I’ve been in trouble for a while now, mental health-wise. The amnesia that comes with severe symptoms keeps me from remembering that this is normal. My brain yammers that I’m getting worse, that my social skills are devolving, that all my tools are useless, and that, maybe, by brain is starting to liquify. But, the reality is I’ve been here before.
One of the many vital roles my therapist assumes is that of Archivist. She starts a sentence by saying, “When you’ve been like this before…” and suddenly I can breathe again. I spend so much energy and attention on navigating the whip-quick changes of the rapid cycling aspect of my illness, it’s very hard to pull focus and take in the larger picture. Shifts happen in the slow time of seasons. My Richter Scale rarely registers a catastrophic event, but like earthquakes, the tension builds over time to an inevitable break.
Recovering this broader perspective helps. I’ve survived 8.9 quakes before, so how do I do that again? Before, I would check into Mercy Hospital’s Out-Patient program (day-care for the neuro-diverse), but like so many other mental health care programs and hospitals in Iowa, it no longer exists. The programs that are left focus on folks who need functional help. I don’t need help doing my laundry (usually).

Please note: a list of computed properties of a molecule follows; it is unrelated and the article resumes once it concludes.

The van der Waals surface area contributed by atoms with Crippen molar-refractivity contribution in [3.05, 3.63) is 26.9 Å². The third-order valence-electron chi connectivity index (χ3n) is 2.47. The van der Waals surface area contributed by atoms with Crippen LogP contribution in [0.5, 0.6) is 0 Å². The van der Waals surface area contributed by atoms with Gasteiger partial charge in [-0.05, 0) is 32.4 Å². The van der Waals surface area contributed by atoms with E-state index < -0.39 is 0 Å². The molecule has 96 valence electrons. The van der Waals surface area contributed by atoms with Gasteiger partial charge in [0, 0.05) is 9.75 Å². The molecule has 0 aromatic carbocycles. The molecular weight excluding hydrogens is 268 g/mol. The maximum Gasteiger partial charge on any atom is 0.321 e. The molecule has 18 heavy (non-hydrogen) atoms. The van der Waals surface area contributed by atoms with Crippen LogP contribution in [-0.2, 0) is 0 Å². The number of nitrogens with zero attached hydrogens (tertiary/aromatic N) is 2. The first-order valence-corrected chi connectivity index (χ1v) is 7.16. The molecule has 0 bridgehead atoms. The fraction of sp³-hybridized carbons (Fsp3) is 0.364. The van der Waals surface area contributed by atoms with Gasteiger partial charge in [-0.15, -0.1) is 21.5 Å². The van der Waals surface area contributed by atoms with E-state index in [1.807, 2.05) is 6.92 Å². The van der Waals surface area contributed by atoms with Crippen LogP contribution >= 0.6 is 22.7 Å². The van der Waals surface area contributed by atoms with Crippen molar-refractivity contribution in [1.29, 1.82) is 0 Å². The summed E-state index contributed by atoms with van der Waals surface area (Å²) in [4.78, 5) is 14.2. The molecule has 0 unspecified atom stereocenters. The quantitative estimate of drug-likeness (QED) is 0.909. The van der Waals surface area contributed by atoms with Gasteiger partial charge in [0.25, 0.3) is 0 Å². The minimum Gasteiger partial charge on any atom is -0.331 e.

My Integrated Health Caseworker said something like this yesterday, “You’re so high-functioning, you fall through the cracks.”
It’s a Catch-22, being a Bipolar Bad-Ass.
Friday, I went early to my therapy appointment. I brought my wheely cart of art supplies and camped out at their little corner table in the waiting room. They thought that was a brilliant idea, and invited me back whenever I felt the need. So, I went again yesterday and stayed all day.
There’s no therapy, no expectation of interaction beyond a quick hello, but it’s a safe place that’s quiet and welcoming. Sorta like going to a coffee shop, except the baristas love and understand me. I call it “Out-Out-Patient Care.”
My therapist and I are also exploring alternatives. What about a Mindfulness class that would provide structure and an emphasis on Doing The Work? What about some sort of retreat? These things cost money, so we pulled in my caseworker to help hunt for grants.
I am grateful everyday that I function as well as I do. AND it’s hard work to find services that fit me. AND it’s hard to think outside the box when thinking is most difficult. But, I have an actual team helping me now—my own little Mental Health Justice League. I’m not feeling much like Wonder Woman at the moment, but with a little help, I might be able to find that lasso.